The impact proved too much for the reverse blade sword. It broke in half, shattered by a near irresistible force meeting a truly immovable object. Both blade and wielder hit the ground at the same time, one piece of the shattered piece of metal hitting point first and embedding itself in the ground. Both warrior and weapon lay unmoving long after they struck.

The Hitokiri Battousai, Kenshin Himura, had been defeated without a mark on him.

The ground was cold; that was the first coherent thought that came to Kenshin. Nothing but peace for his fate remained in his mind now. He had tried his best. No one could fault him for that. It was not the living itself, breathing was simple, but the effort made to have a good life that had made it worthwhile. He had tried. He had made mistakes, many at times, but had enjoyed far more successes. And the quality of those successes by far outweighed the mistakes, or so he believed. So he hoped.

It was odd how now, at the end, he was concerned only for his wife and the children, and how they would have to carry on without him. Especially Kaoru, who would bear the worst of the burden. She had already lost her parents, and she would have two children to raise alone. But there would be help. Ayame and Suzume counted Kaoru as an older sister, and would be at her side in an instant. And there was Megumi, Sano, Yahiko, and other close friends and acquaintances that would come together in their time of need. They had made many of each throughout the years, helping others whenever they were in trouble with no desire of any form of recompense, although frequently they received it in the form of friendship. His wife and sons would be taken care of, if they let themselves.

"Will it be quick?" Kenshin asked, unable to pick his head up off the ground, barley able to speak with how tired he felt.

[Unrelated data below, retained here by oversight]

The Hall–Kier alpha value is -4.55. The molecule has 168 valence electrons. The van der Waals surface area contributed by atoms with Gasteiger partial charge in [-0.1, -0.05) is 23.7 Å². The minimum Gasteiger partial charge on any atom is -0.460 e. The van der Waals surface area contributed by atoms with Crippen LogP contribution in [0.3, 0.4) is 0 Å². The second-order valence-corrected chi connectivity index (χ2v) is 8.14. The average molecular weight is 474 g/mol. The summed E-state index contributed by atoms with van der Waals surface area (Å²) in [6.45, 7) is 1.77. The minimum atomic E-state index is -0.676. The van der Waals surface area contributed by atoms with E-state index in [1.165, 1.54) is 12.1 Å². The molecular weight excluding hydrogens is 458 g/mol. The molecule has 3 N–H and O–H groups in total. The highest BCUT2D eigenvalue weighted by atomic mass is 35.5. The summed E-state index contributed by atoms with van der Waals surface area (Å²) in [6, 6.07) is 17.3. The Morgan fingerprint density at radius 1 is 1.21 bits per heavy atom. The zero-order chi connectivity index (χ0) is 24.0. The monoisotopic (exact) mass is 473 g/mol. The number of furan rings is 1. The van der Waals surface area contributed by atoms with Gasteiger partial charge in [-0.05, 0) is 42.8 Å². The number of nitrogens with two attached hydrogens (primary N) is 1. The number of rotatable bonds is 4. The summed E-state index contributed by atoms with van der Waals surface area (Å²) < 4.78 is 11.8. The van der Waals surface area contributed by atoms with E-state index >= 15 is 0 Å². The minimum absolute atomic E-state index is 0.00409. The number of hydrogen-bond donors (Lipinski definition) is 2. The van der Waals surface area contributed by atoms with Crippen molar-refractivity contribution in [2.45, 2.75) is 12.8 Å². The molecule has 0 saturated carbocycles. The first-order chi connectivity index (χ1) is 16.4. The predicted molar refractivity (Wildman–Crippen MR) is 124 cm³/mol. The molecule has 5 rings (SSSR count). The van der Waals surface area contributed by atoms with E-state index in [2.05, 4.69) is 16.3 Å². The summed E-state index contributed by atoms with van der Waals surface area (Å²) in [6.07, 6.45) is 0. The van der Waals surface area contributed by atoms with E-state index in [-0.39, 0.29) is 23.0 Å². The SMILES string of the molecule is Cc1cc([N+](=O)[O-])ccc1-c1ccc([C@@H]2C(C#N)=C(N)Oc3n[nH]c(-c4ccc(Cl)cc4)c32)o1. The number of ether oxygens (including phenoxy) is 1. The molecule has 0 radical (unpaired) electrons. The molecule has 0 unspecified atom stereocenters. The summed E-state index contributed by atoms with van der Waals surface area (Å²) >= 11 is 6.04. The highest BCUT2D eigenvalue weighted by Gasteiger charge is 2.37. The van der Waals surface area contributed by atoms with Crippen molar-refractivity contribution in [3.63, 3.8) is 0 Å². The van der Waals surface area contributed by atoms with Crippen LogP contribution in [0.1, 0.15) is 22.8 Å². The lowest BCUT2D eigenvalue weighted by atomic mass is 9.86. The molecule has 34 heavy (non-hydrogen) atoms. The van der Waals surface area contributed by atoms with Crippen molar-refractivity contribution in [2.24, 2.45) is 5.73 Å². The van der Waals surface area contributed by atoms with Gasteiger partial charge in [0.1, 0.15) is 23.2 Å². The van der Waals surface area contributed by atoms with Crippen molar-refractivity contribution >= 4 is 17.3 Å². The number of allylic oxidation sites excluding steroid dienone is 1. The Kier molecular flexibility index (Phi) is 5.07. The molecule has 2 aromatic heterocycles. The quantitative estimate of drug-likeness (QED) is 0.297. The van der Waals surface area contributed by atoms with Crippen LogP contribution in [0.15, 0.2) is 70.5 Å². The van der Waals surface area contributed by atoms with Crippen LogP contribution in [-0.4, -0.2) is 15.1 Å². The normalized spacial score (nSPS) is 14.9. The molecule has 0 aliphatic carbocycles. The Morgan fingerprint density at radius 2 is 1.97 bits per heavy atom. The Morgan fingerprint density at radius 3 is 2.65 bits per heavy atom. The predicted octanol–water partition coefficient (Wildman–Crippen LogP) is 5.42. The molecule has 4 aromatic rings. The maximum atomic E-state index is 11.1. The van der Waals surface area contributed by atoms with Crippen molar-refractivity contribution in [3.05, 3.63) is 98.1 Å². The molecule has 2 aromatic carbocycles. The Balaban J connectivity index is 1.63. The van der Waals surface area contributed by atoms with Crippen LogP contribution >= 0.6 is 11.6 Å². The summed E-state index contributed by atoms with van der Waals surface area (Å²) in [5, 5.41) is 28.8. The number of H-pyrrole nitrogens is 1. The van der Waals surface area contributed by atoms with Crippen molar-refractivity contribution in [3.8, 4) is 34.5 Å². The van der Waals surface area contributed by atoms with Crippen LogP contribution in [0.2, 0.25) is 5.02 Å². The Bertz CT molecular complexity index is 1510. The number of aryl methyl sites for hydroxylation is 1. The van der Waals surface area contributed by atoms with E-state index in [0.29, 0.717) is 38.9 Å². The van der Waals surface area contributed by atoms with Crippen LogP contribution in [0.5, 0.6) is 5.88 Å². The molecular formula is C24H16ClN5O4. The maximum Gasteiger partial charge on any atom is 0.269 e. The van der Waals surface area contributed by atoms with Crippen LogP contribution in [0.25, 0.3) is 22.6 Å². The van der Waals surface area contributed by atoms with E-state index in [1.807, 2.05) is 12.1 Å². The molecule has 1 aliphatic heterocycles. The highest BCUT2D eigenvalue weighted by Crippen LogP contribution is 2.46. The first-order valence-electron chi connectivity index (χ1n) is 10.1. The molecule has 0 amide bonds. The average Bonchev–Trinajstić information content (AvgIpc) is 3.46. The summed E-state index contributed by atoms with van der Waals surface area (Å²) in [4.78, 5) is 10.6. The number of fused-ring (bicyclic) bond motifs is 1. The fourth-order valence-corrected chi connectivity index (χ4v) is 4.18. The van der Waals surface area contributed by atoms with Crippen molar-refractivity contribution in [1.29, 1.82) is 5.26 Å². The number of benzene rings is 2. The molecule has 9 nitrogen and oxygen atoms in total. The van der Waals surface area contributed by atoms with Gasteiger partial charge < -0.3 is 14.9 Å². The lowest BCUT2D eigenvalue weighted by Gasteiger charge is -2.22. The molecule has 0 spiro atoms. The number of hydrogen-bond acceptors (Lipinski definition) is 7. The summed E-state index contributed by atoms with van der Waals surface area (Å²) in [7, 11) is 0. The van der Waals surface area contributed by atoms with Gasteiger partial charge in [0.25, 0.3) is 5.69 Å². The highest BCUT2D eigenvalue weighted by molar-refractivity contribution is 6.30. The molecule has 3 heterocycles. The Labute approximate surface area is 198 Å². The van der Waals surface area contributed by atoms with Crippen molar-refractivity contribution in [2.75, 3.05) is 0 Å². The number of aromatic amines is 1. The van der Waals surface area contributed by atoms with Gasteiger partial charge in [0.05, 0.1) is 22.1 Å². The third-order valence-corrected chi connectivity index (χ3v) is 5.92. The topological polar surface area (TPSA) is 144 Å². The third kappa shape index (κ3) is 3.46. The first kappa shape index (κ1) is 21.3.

"Quick and painless." The voice held assurance in it, but one of cold hard fact. Some warmth, or even a touch of compassion, might have been preferred, Kenshin thought. Still, there were far worse ways to die.

He remained where he was, waiting for the end. His life didn't really flash before his eyes right before his final moments on Earth, but perhaps it was just as well. Despite coming to terms with his mistakes, he had no desire to relive them.

As Kenshin lay there, he could have sworn the ground grew colder, and subsequently transferred that cold into him. He wondered if the end had already come, and that it was merely his body growing colder with death. If so, the man hadn't been completely honest. True, Kenshin had felt nothing, but his body still ached with an exhaustion unlike any he had experienced before, one that felt like it would last forever. Not a painless end, for he was still in a sort of pain. He wondered how long it would last.

"Father, why are you lying in the walkway? Did you fall down and hurt yourself"

Kenshin raised his head, enough strength had returned for that. He looked up to see the brown eyes of his nine-year old son, his red hair as tangled and messed up as always. "You can see me? I'm not dead?"

Yoshi nudged his father with his foot. "Doesn't look like it. Is this some kind of game? It's stupid, if it is."

Kenshin shakily returned to his feet. It made no sense. Why was he still alive? The man had more than enough time to finish him off. There would have been no witnesses, and even if there had, what difference would it have made? Death was inevitable. The man had even assured him the end would be quick and painless. Yet, this was clearly not the end, or at least not the one he had envisioned.